Lawmakers Roast the Education Dept.’s Top Technology Officer Over Ethics and Data Security

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Angry lawmakers hammered the Education Department’s chief information officer, Danny A. Harris, at a hearing Tuesday, accusing him of ethical lapses and failing to secure the agency’s “vulnerable” information systems. “Cybersecurity for the federal government is a matter of quality management and effective leadership, not just…

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Angry lawmakers hammered the Education Department’s chief information officer, Danny A. Harris, at a hearing Tuesday, accusing him of ethical lapses and failing to secure the agency’s "vulnerable" information systems.

"Cybersecurity for the federal government is a matter of quality management and effective leadership, not just tech," said Rep. Will Hurd, a Texas Republican who is chairman of the U.S. House of Representatives information technology subcommittee. Lawmakers warned that the Education Department, which holds some 139 million unique Social Security numbers, is a "prime target" of hackers.

Mr. Harris, who has been CIO since 2008, was the subject of an investigation concluded in 2013 by the department’s inspector general, which found that he hired subordinates to work on side businesses, failed to report more than $10,000 in income from those ventures, participated in a panel that awarded a contract to a friend, and helped a relative land a job at the agency. He has since taken part in "ethics counseling" provided by the department.

Lawmakers scoffed at the CIO's portrayal of a money-making venture as a 'hobby' and demanded to know why the department hadn't taken tougher action against him.

In his opening remarks, Mr. Harris acknowledged that he exercised "poor judgment" in hiring subordinates to work on his home-theater-installation and car-detailing "hobbies" and failing to pay taxes on the income from those ventures. But he denied that he had steered work to his friend and his relative. He said he has stopped accepting pay for installing audiovisual equipment and detailing cars and has amended his tax returns to reflect past income.

"I fully understand and take responsibility for how some of my actions could allow questions to arise about my impartiality," he said. "This is unacceptable."

Susan Winchell, the department’s assistant counsel for ethics, told lawmakers her office had concluded that while Mr. Harris "exercised poor judgment … he did not violate the ethics rules." She said the agency considered reassigning Mr. Harris, but concluded that such an action "would be drastic, and was neither reasonable, nor required."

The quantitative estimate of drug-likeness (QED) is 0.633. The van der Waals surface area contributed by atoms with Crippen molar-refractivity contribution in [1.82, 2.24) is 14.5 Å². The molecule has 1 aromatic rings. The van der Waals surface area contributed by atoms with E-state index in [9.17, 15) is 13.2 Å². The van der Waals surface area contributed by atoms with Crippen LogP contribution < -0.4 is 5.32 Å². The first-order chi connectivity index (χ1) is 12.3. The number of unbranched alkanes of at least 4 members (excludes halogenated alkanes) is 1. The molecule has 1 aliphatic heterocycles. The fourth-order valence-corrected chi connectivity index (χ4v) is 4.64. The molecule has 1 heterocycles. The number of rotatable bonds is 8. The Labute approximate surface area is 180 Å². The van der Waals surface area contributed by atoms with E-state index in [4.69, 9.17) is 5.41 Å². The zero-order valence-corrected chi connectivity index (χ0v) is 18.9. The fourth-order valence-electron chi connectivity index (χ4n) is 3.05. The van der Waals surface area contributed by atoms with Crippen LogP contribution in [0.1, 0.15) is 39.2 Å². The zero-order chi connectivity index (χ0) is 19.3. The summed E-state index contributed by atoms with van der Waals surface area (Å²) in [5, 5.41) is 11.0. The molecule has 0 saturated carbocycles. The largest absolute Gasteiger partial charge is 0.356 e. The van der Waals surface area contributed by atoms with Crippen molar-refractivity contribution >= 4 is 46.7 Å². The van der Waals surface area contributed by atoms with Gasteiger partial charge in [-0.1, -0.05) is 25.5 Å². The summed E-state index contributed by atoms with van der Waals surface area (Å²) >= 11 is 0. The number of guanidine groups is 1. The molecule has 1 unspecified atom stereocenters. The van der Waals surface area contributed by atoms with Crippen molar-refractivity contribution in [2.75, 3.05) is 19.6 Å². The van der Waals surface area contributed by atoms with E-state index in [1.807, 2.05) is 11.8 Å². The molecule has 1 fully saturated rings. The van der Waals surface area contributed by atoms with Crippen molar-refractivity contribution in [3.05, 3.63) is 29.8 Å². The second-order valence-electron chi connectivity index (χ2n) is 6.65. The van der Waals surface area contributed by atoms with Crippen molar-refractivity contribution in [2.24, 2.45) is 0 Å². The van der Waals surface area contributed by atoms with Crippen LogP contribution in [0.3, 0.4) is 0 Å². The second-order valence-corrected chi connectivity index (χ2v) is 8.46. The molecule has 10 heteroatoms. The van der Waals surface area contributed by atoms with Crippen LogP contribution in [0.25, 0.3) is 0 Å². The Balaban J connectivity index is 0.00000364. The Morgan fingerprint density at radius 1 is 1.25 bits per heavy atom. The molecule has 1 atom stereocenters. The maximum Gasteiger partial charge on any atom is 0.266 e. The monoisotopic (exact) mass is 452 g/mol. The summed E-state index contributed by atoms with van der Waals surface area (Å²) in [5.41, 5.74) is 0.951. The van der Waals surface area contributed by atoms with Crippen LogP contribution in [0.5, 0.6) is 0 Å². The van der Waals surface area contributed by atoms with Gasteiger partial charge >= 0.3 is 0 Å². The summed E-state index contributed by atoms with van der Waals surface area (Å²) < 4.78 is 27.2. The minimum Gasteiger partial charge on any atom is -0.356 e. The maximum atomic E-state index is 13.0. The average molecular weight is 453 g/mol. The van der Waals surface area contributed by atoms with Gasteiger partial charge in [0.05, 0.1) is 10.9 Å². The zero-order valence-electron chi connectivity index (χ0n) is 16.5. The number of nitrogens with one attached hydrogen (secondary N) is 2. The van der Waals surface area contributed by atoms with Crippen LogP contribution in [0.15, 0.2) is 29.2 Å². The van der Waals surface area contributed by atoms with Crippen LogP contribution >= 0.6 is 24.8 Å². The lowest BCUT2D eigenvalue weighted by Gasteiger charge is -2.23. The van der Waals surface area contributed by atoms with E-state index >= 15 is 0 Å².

The acting secretary of education, John B. King Jr., who took over for Arne Duncan last month, said Mr. Harris had "expressed profound remorse for his actions."

But lawmakers, who have questioned the department’s approach to cybersecurity in the past, weren’t appeased. They scoffed at Mr. Harris’s portrayal of a money-making venture as a "hobby," not a business. And they demanded to know why the department hadn’t taken tougher action against the CIO.

"What are you at the Department of Education teaching our children?" asked Rep. Tim Walberg, Republican of Michigan. "That there are no consequences for our actions?"

A poster at an Education Department office reminds employees of the importance of cybersecurity. On Tuesday, officials responded to lawmakers’ concerns about reported weaknesses in the agency’s information-security processes, describing a number of steps they have taken to safeguard systems.

After three hours of grilling, Mr. Harris collapsed outside the House office building where the hearing was held, according to news reports. The Education Department did not respond to requests for comment on his condition.

‘Really Dangerous Stuff’

Tuesday’s hearing came less than three months after the same committee held a hearing on the state of cybersecurity at the department. At that hearing, the department’s inspector general testified that "longstanding weaknesses" in the department’s information-security processes had left systems vulnerable to "serious security threats." The inspector said department officials had repeatedly failed to fix problems identified in its security audits.

While those failures provided the backdrop for Tuesday’s hearings, most of the focus was on Mr. Harris’s personal conduct. Still, one lawmaker urged his colleagues not to lose sight of the bigger picture.

"I don’t want us to get distracted on whether this was a business or a hobby and lose in that minutiae the fact that this is really dangerous stuff when it gets into the wrong hands," said Rep. Mick Mulvaney, Republican of South Carolina.

Mr. Harris and Mr. King testified that the department has taken steps to safeguard its systems since the November hearing, hiring two new cybersecurity experts and creating a team to tackle overdue recommendations from the inspector general’s audits. They said the department has dramatically increased the number of users who log in with a security process known as two-factor authentication.

"We have made progress," Mr. King testified, but "I am not satisfied with where we are."

Lawmakers aren’t either. As the hearing closed, they made clear that they weren’t finished with the department.

"While we’re not here today to get anyone fired, lose the data and it’s a whole different story," Mr. Mulvaney warned. "As unpleasant as this hearing has been, it will be a whole different level of unpleasantness."

Kelly Field is a senior reporter covering federal higher-education policy. Contact her at kelly.field@chronicle.com. Or follow her on Twitter @kfieldCHE.


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